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The problems of transitional pricing

New all-fibre or part-fibre networks have to persuade customers to migrate from existing legacy copper networks. In the process, regulators and policy makers both in Australia and New Zealand have made the migration more difficult for the next generation network.

This opinion piece looks at how the ACCC missed an opportunity in 2009 and also at the impediment to migration caused by the Commerce Commission in New Zealand.

To read this, click on Economuse 2014-10-15

2014 review of retail broadband pricing

Every September, I review the ADSL2+ and corresponding NBN retail broadband plans to assess the state of price competition. Last year, I concluded that competition had stalled because ISPs were waiting to see realistic NBN wholesale prices and/or settling into a cosy oligopoly.

In the last 12 months, a couple of players (Exetel and TPG) have launched unlimited data plans; which may shake things up a bit. But, it wont help make the NBN more affordable – there are very users who want unlimited data.

To see the results, click Economuse 2014-09-23

Vertigan’s cost benefit analysis

Volume II of the Vertigan reports the cost benefit analysis (CBA) of the NBN. The focus was on the difference between the multi-technology mix approach now used and fibre to the premise. It is no surprise that the former is better in terms of cost and time to deliver.

The surprise was that a key study underpinning the CBA finds that only 5% of households will need 43Mbps by 2023. This has significant implications for the role of mobile broadband, discussed in this opinion piece.

This opinion piece also explores the idea that while there is no current killer application for high speed broadband, the impact of bestowing full speed broadband on traffic and innovation needs to be considered.

In Australia, there is no premium for speed on mobile networks. If the same applied to fixed networks, Australia would lead the world.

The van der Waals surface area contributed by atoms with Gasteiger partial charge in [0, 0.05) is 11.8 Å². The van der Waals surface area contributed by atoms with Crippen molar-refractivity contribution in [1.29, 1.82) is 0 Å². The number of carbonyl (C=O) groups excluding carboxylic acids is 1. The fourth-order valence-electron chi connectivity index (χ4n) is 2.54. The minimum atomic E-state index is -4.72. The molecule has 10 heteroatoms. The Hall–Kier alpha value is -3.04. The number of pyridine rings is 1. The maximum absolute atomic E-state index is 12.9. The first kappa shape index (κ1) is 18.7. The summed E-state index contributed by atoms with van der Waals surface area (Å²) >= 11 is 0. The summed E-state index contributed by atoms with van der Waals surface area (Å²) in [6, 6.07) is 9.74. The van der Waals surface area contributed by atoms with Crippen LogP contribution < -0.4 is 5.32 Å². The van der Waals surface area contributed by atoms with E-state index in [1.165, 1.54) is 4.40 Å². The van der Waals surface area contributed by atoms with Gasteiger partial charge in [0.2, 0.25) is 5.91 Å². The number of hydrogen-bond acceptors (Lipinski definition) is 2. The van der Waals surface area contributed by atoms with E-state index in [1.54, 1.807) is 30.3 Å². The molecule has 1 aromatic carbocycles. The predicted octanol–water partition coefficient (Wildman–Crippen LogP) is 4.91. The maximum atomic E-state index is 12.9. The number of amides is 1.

The 4 page opinion piece can be read by clicking Economuse 2014-09-15

Hobson’s choice with NBN Co. pricing

NBN Co.’s July consultation paper on pricing and billing has wilfully ignored the only serious option that has been put up against its own product and pricing construct. Unless it is changed, the NBN will not be affordable and will not increase broadband utilisation.

This paper calibrates the options against the 2012-2015 NBN Corporate Plan and other analysis.

It includes the “traffic model” as Option 6 and concludes that this will make the NBN more affordable and give the industry the certainty is seeks in future reductions in unit traffic charges.

The paper can found by clicking here: Economuse 2014-08-14

Option 6: Assessing the revenue impact of the “Traffic Model”

This paper complements others written about the Traffic Model. It is described as Option 6 because it was wilfully neglected in the Options considered by NBN Co. in its July 2014 consultation paper.
The wholesale tariffs in this paper were calibrated from retail broadband prices at September 2013 and the revenues are compared with those in NBN Co.’s 2012-2015 Corporate Plan (the only publicly available plan currently).
It is interesting to note that despite a very low entry level (Starter) tariff of $10pm compared with NBN Co.’s $24 pm (includes CVC component); the Traffic Model is viable.
The Traffic Model is a better match with real consumer expectations and policy goals than NBN Co.’s current revenue model.

The 4 page paper can be accessed by clicking Option 6